Alexis Nicole Whitney’s life was singular from the moment she was born. “I was my grandmother’s Mother’s Day gift,” she reflected during a recent interview. Born to a lesbian mother disinterested in childbearing, Alexis was adopted by her grandparents when she was two days old. Little did her mother know that this little two-day-old child would grow up to be queer herself, to be a drag performer, and for her on-stage career to flourish even after losing her sight to meningitis.
Alexis was my guest on a recent episode of The Sewers of Paris, a podcast where queer people share the story of the culture that changed their lives. For Alexis, Jerry Springer was life-changing. “They had transsexuals — men who live as women — on there,” she said. “I would watch and be inspired by them. I wanted to be like them. Ever since I was little I knew I was a little girl trapped in a boy’s body.”
She waited until her grandparents passed away to begin her transition. “Sally Jessy Raphael had a transsexual by the name of Tammy Andrews,” Alexis recalled. Andrews happened to live in San Antonio, just like Alexis and showed that life after the transition was possible. “At first I was kind of scared,” she said, but: “I don’t regret it one bit. Now I feel like the person I always was.”
She was also inspired by the movie To Wong Foo, Thanks for Everything, Julie Newmar. The 90’s film follows three drag performers on a road trip across the country, including a prolonged stop in a tiny western town where even small-town folks welcome them. “If you want to be a woman, carry yourself with a woman,” she said.
As soon as she was able, Alexis Nicole Whitney began to sneak into LGBTQ-inclusive clubs with a fake ID. A fresh face, she was welcomed by the community. “I realized there’s a whole different community that I didn’t know there was.”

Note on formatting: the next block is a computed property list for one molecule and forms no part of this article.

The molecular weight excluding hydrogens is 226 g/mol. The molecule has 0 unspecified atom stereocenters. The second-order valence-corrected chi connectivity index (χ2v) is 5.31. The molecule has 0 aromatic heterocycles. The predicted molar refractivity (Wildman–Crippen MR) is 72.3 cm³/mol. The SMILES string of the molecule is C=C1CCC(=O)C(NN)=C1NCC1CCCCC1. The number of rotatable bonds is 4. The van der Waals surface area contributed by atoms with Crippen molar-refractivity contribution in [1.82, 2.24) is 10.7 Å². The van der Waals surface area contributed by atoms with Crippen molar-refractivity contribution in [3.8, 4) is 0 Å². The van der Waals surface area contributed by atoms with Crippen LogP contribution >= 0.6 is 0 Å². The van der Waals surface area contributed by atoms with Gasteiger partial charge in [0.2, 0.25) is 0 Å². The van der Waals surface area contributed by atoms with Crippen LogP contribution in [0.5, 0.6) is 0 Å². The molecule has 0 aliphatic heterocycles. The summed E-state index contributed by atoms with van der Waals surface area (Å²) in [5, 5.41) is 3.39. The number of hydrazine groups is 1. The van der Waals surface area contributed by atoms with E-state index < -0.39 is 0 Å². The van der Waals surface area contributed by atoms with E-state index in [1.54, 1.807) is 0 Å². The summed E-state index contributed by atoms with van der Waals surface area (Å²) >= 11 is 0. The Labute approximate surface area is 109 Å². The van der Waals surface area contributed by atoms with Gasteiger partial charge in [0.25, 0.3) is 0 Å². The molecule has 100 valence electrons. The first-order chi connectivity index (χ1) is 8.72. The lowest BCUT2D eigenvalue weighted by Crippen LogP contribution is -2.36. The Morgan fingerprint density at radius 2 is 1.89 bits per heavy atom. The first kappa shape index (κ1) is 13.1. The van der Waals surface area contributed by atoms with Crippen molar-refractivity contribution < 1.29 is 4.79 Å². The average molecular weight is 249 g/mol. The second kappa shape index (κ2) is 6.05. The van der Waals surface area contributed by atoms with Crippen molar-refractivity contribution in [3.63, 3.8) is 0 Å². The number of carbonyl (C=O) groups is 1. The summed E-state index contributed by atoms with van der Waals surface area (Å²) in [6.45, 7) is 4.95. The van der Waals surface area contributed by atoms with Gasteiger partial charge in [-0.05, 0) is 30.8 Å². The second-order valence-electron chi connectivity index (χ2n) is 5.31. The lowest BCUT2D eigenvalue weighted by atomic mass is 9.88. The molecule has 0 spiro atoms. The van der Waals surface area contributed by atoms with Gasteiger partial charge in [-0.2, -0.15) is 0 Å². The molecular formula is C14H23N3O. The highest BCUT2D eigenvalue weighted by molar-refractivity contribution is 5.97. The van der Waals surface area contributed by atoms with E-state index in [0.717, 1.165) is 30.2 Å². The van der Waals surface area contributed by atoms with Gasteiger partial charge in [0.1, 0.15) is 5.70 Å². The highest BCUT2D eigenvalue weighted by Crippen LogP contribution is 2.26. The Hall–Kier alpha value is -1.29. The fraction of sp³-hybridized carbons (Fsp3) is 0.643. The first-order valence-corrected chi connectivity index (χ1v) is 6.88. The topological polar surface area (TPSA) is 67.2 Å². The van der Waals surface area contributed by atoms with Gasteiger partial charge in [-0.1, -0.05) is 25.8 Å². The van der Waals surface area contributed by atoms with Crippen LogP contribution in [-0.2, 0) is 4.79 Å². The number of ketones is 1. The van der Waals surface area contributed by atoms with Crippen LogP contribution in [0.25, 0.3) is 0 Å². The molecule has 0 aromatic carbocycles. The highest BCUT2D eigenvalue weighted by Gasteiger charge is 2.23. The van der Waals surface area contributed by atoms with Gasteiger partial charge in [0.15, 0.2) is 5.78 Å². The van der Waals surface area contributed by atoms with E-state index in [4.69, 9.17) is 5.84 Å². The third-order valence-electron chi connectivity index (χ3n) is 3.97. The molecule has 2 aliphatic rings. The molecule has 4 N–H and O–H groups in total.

Going to shows at local venues like the Paper Moon and The Saint educated her about the support that was available to her through people whose lives were similar. Drag performers were particularly inspiring and educational and helped her delineate the difference between male queens who put on a costume and women who transition. Alexis knew that a life on stage was for her, and began performing in the drag shows.
That world of queer performance was everything to her. “I felt like I’m in Oz. This is where I belong,” she said. But trouble loomed on the horizon: several years ago, she began to feel a headache that worsened over a few days. She had just gone to the hospital when she lost consciousness and slipped into a coma for weeks. When she awoke, she’d lost her vision. Doctors weren’t sure if she would walk again. Meningitis had nearly killed her — in fact, her heart stopped multiple times. One more and she would not have been resuscitated.
Despite her alarming condition, Alexis Nicole Whitney was back on stage within days. She was in a wheelchair with her eyes bandaged, but she still performed “No More I Love Yous” by Annie Lennox. Her life would never be the same — but she found that there was no need to leave her drag career behind. Alexis went on to win awards for her drag and continues to be nationally recognized within the pageant system.
For Alexis, being blind is simply a part of her life — something she won’t allow to stand in her way. “I don’t know what I look like,” she said. “But I know that I’m not ugly.”
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